KINGS-X TYRANNOSAURUS REX CONSTANTINOPLE
at N.A.M.E. Gallery
September 13 and 14
When Jenny Magnus burst into the performance space at N.A.M.E., giggling, twisting, and trying to fend off an invisible tickling attacker, there was something nearly orgasmic, and just about unbearable, about the moment. That she regained her composure was inevitable. But that she managed to retain that harrowing tension between pleasure and pain--to revel in it, to practically cry with it--that was brilliant.
Magnus, a local cult hero and performance treasure, staged Kings-X Tyrannosaurus Rex Constantinople, an hour-long collection of mostly solo pieces, for one weekend only at N.A.M.E. Gallery. But Magnus's show may move to Bucktown's Curious Theatre Branch, which she helped found, in a few weeks; there's also talk of her returning to N.A.M.E. So there should be plenty of opportunities to catch this show--a good thing, because it's not to be missed.
Performing on a nearly bare stage, wearing simple, loose black clothing and round-toed men's shoes, Magnus dances, spins, sings, and mesmerizes. Ably but unobtrusively assisted by Anita Stenger and Mark Comiskey, Magnus offers 16 short pieces that play with words and irony but never cease to make her vulnerable. No stone is left unturned. Magnus picks at her fears as if they were deliciously tempting scabs. No matter how intimate the revelations, she perseveres, without a smidgen of sentimentality, sensationalism, or self-pity. Her ability to face uncertainty, to look it right in the eye, is devastating.
Magnus plays male and female roles with equal ease, but often strikes so androgynous a pose that it's impossible to tell if she intends a gender or not. And she does play "roles," not "characters." Although she never comes right out and says it, it's understood that what we see is personal--different aspects of the same person, of the artist herself. Magnus's talent for transforming herself not only offers personal revelation but blurs the boundaries of gender, age, sexual orientation, and even time period.
"Like Stefan," a playful piece in which Magnus imitates and celebrates a friend's idiosyncrasies, begins the show and immediately signals the artist's intentions. While Magnus expertly explores her pal's obsession with putting everything in perspective, she also makes it clear that what she is presenting here is ultimately her perspective alone. "Like Stefan" is funny and smart, but it's also an exceptionally clear statement of artistic responsibility and purpose.
Many of the pieces are simply hilarious. "Owning" and "Torture" are the performance equivalents of one-liners. Mercifully, Magnus knows how to tell her jokes--she never repeats a joke or drags one out. She respects her audience, expecting us to be as smart as she is. "Tell Me What You Know Johnnie," a mini-opera in which she sings all the roles, delights and surprises--her intelligence carries us, and we suspend our disbelief.
Other pieces are painful to watch and listen to. In "Susie Susie Please" Magnus takes the role of a rejected lover literally begging for another chance. Initially she adopts the slight Irish accent and slurred words of some old bum to recite this hopeless litany--but every line is something we've heard from a lover, something we've said ourselves. At first it's kind of funny, then it's uncomfortable. By the end of it--abrupt, relieving--it is uncommonly sad.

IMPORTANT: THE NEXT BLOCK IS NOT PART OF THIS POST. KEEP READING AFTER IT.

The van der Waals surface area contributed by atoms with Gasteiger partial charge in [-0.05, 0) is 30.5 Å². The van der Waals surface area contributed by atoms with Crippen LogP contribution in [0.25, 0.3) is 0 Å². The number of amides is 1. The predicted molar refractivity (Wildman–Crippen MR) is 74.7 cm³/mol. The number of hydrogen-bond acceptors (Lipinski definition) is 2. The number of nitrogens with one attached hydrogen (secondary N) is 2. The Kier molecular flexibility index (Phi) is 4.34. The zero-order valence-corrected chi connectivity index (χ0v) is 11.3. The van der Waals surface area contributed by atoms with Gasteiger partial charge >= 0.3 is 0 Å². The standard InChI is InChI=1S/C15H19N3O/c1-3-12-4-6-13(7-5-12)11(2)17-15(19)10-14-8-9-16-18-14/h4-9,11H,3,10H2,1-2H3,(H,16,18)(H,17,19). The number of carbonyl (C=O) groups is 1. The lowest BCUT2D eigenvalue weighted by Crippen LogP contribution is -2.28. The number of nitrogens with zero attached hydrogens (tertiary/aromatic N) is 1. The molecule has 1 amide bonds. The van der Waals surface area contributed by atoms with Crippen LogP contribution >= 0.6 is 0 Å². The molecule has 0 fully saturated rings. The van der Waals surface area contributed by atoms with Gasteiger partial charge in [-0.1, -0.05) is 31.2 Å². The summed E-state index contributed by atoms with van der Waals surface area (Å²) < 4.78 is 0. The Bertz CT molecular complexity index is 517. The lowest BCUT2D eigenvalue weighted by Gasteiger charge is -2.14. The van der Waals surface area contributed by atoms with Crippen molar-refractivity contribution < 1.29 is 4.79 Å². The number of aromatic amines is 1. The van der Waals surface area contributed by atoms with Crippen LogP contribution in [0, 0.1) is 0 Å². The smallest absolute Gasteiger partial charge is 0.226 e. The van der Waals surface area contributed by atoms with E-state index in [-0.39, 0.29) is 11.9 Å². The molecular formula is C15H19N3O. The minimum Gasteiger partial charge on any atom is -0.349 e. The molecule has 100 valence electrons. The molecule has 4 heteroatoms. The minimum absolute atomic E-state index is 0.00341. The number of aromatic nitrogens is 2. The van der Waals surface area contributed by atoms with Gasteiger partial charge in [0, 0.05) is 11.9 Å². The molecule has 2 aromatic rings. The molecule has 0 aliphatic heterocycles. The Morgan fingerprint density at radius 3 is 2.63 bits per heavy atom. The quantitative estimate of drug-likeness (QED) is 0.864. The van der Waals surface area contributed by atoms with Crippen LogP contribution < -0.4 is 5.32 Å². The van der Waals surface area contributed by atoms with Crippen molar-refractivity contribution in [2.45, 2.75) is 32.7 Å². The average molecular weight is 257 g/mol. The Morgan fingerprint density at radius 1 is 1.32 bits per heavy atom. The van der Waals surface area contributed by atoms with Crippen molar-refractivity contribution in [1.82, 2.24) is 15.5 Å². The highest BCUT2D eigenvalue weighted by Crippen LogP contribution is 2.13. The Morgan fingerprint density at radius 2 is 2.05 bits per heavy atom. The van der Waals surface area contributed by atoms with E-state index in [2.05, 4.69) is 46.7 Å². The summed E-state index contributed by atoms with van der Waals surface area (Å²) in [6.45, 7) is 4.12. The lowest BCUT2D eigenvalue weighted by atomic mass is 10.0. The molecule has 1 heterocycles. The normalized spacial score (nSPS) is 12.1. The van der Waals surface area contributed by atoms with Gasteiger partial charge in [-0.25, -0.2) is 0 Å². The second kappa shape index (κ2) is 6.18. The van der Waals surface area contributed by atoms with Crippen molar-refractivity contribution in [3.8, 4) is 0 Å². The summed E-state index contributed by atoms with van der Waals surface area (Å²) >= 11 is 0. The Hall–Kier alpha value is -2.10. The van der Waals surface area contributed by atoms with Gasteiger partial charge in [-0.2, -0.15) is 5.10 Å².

The show's apex is "Robert," an absurd but terrifying meditation on loneliness and the fragility of relationships. Magnus as Robert is a little too arrogant at first to be sympathetic, a little too cynical and effete. But as she peels away layer after layer of this man's persona, his patently ridiculous condition--he has poison ivy growing out of his asshole--reveals itself as a savage metaphor for human guilt, dependency, and fear; a true horror.
In "Robert," performed center stage, Magnus's movements seem pinched attempts at casualness. She offers no hope per se, but somehow manages to keep her self-respect. "At first I thought it happened because of something I'd done," she says of the ivy. "Then I decided it didn't matter how it got there." In this way, she rejects all notions of judgment and atonement. In their place, she embraces the struggle to go on, to live with whatever cards have been dealt, no matter how crazy or indecipherable her destiny.
Magnus closes with "Spelunker," a sequel of sorts to an earlier piece, "The Story of a Woman Who Was Made Not Born," about her confused notion that she might be a hermaphrodite. "Spelunker" is told in the third person, in a southern Cat on a Hot Tin Roof accent that just smolders, and in it Magnus speaks of the confrontation between sexual expectations and sexual reality. Popular media portray "sexual pleasure as an easy slide," she says. "But I'm sorry to say that for many, many people, that is just not the case." Sex is serious stuff, she seems to say, even when it's fun. It's messy, inspiring, religious, and also mundane. Something besides just the acrobatic had better go on.
The title of the program, at first confusing and clumsy, becomes clear by the end. The phrase "Kings-X Tyrannosaurus Rex Constantinople" is a Magnus family invention to make tormenting ticklers stop--if you can actually spit it out. Magnus uses it only once during the program, and it's perfect.
Known primarily for her work with the Curious Theatre Branch, Magnus is also terrific with the art-rock band Maestro Subgum and the Whole. But on her own, Jenny Magnus is everything a performance artist should be: subversive, personal, stimulating, a little scary, and simply amazing.
Art accompanying story in printed newspaper (not available in this archive): photo/Phillip J. Cantor.